Table tilt test − This test tracks how the body reacts to changes in posture and position by measuring blood pressure and heart rate. It mimics what happens when you get out of a lying-down position. You lie flat on a surface that is later inclined to elevate your upper body. The normal response to a decline in blood pressure is for blood vessels to constrict and the heart rate to rise. If you have autonomic neuropathy, this reaction could be delayed.
Intestinal examinations − The most frequent tests to look for digestive problems, such as sluggish digesting and delayed stomach emptying, are gastric-emptying tests (gastroparesis).
Test of the quantitative sudomotor axon reflex − This test evaluates how your sweat glands' control neurons react to stimulus. Your forearm, upper and lower legs, and foot all have capsules that are subjected to a very modest electrical current. Your nervous system and sweat glands' reaction is analyzed by a computer. During the test, you can experience warmth or a tingling feeling.
Test for thermoregulatory sweat − A powder that is applied to you changes color as you perspire. Digital pictures capture the outcomes when you start to perspire while you lay in a room that gradually warms up. Your sweat pattern may point to additional reasons for reduced or increased sweating or assist in confirming the diagnosis of autonomic neuropathy.
Ultrasound − Your doctor might advise having an ultrasound of your urinary system if you have symptoms and signs of bladder problems.
Autonomic Neuropathy: Treatment
Autonomic neuropathy can be treated in the following ways −
Treating the primary illness − Managing the illness or condition that is causing your nerves to suffer is the first step in treating autonomic neuropathy. You must maintain strict blood sugar management if diabetes is the root cause of your nerve damage if you want to stop the damage from becoming worse.
Controlling particular symptoms − The signs and symptoms of autonomic neuropathy can be treated. The best course of action depends on which body area has the most nerve damage.
Food choices − You could require additional water and dietary fiber. Fiber supplements may also be beneficial.
Medication that facilitates stomach emptying − Metoclopramide, a prescription medication, increases the contractions of the digestive tract so that your stomach empties more quickly. Use of this drug shouldn't go beyond 12 weeks because it may make you sleepy.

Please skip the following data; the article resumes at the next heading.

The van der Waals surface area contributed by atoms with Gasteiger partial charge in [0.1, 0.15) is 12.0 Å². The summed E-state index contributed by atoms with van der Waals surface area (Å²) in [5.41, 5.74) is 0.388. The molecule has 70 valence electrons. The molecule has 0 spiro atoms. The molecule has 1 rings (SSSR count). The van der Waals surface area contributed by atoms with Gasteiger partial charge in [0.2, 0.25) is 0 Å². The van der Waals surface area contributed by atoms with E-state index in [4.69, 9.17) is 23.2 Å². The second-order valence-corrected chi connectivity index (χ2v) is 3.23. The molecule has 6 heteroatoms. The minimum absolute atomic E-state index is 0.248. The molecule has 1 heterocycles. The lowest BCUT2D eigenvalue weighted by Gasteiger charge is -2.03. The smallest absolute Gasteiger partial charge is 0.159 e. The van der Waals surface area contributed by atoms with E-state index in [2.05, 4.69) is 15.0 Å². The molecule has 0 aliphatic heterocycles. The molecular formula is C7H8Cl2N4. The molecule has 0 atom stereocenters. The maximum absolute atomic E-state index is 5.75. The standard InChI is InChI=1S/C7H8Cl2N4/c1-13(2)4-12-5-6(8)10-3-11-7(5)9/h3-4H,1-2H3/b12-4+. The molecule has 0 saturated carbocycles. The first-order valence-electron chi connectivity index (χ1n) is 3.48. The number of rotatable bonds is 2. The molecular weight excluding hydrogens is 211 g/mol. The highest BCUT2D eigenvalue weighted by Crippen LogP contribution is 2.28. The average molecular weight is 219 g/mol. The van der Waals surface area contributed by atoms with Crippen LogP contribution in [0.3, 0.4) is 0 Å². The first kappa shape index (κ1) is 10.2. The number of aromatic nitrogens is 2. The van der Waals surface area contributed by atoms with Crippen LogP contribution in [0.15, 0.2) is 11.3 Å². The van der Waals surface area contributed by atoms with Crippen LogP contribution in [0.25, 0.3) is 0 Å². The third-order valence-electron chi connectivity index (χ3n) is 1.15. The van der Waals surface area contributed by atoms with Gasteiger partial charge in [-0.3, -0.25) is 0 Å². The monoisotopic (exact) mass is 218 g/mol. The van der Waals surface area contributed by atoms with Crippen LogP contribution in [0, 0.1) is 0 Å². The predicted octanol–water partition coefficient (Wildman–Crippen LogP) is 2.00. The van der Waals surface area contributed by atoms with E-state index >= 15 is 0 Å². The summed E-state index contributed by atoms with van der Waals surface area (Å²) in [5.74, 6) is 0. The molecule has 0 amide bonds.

Medications that alleviate constipation − Constipation can be alleviated by over-the-counter laxatives. Find out from your doctor how frequently you should take a laxative.
Drugs to treat diarrhea − By limiting the development of bacteria in the intestines, antibiotics can alleviate diarrhea. Anti-diarrheal drugs that are over-the-counter may be beneficial.
Bladder-training exercises − Increasing the capacity of your bladder and retraining it to empty at the proper times can both be accomplished by adhering to a timetable for when to drink fluids and when to pee.
Medication for treating bladder discomfort − Medication to reduce an overactive bladder may be recommended by your doctor. Your bladder may be helped to drain by other drugs.
Autonomic Neuropathy: Prevention
It is impossible to avoid some genetic illnesses that increase your chance of getting autonomic neuropathy. But by treating your medical problems and your overall health, you can delay the development or spread of symptoms.
Follow your doctor's recommendations for a healthy lifestyle to help reduce illnesses and disorders. The following suggestions might be part of the advice −
If you have diabetes, control your blood sugar levels.
Don't drink or smoke.
If you have an autoimmune condition, get the right therapy.
Take measures to lower or avoid high blood pressure.
Obtain and keep a healthy weight.
Dysautonomia or autonomic dysfunction are other names for autonomic neuropathy. These names include a wide range of ailments that impair the autonomic nervous system (ANS). The ANS regulates a variety of bodily processes, including breathing, controlling blood pressure, digestion, regulating body temperature, and more. In addition to being a side effect of some drugs, autonomic neuropathy can be a consequence of many illnesses and ailments.